Rain was predicted for the early morning hours today, but I woke to dry sidewalks, a lovely breeze tossing the trees about, and gloomy skies that could easily hold rain. By ten o’clock, there was a bit of thunder rumble and some sprinkles on the back-yard walk. But most blessed was that unmistakable, wonderful smell of rain. And the weatherman predicated a high of 88. A gift from the gods as we head into August.
It proved to be an illusion. It apparently rained all around us but not on us. And my indoor/outdoor thermometer said 97 at four o’clock. Nonetheless, Jordan and I did sit on the patio for a bit with wine, until I thought I was getting bitten. No see‘ums. For tonight, the weatherman predicts a 60% chance of rain between midnight and four in the morning. If it comes, I’ll sleep through it. But I pray to wake to wet sidewalks.
Proof that my boys are fishermen: here are Jacob with his fish, and Uncle Colin with his. They threw the fish back, of course, to catch another day. But both were pretty proud of themselves and their catch.
Megan likes to joke that the planning-ahead gene missed her but landed squarely on Jordan. Like me, Jordan plans ahead. For large parties, we put serving dishes out days ahead with notes in them about what goes in each. That once led Christian, when they were newly married, to tell her, “You and your mother have a screw loose.” We don’t think so. For trips, we begin packing a week or more ahead. Megan starts to think about it the night before her family has a five o’clock in the morning flight.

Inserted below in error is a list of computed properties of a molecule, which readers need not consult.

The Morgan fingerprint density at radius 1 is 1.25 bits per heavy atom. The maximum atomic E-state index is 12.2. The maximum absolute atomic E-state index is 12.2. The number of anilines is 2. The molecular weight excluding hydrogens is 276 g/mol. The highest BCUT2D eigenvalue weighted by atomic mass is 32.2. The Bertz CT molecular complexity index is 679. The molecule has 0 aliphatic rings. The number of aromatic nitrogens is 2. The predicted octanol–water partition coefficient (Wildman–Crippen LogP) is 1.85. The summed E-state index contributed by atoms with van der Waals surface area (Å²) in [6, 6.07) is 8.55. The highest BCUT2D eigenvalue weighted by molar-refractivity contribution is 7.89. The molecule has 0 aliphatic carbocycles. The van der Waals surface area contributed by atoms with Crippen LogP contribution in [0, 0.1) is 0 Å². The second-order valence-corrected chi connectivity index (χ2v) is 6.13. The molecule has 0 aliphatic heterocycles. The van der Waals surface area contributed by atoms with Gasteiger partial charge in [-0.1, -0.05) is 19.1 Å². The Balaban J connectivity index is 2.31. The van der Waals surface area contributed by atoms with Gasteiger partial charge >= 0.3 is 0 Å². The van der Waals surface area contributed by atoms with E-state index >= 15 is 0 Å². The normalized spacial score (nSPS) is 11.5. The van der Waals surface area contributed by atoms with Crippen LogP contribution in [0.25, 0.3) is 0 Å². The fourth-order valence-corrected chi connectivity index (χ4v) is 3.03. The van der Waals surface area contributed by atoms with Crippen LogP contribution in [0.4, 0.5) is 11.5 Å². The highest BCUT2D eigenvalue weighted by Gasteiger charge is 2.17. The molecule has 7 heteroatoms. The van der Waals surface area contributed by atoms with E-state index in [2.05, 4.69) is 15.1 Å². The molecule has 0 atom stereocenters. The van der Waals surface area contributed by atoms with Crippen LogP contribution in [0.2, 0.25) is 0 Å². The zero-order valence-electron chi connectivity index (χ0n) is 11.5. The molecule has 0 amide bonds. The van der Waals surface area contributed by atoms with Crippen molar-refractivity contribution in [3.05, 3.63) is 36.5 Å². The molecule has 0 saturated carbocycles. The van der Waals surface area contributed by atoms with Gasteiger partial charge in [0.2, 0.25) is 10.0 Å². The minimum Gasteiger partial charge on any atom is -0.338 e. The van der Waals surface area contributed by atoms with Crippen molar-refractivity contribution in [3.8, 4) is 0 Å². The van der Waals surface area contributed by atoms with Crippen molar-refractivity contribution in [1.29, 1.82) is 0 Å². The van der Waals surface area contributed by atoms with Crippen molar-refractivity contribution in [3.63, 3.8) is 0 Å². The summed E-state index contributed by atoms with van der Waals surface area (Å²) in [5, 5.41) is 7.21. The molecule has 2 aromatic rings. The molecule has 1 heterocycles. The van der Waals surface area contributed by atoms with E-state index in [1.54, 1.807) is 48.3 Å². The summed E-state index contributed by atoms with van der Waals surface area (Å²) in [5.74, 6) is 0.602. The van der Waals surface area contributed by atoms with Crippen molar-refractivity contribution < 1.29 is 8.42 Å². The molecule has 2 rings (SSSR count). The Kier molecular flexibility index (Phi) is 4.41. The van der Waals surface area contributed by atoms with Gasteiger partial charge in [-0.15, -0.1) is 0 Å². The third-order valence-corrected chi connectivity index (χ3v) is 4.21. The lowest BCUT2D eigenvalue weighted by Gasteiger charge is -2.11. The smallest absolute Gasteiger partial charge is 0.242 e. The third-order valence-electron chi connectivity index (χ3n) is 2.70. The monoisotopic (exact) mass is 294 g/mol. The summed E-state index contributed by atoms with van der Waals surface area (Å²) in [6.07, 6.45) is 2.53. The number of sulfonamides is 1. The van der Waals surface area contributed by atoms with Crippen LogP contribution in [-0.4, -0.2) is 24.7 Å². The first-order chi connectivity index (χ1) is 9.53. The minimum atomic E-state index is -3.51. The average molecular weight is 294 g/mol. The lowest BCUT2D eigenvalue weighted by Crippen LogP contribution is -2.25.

Now, Jordan and I are thinking ahead to our Great Lakes cruise. We leave August 23, but tonight she started going through my closet, pulling out and setting aside clothes I might take. Anticipation is part of the fun of a trip. But I did email Megan about our early packing—she’ll have a good laugh.
Saw an interesting clip on Facebook today about the conversations black parents have with their children to prepare them to survive in a world where white supremacy reigns. It’s about what to do when the police pull you over—not IF they pull you over but WHEN, because it’s inevitable. And then the zinger of a line: it will be your fault, because you’re black. Bingo! How many times have my kids said to me, “Mom, if there’s an accident when you’re drivinf, it will be your fault, because you’re old.” Won’t matter if I’m innocent—I’m old. Struck me that there’s a problem common to the elderly and to people of color. It’s the instant assumptions people make about us before they know us. My insight for the day.
And on that note, good night, sweet dreams.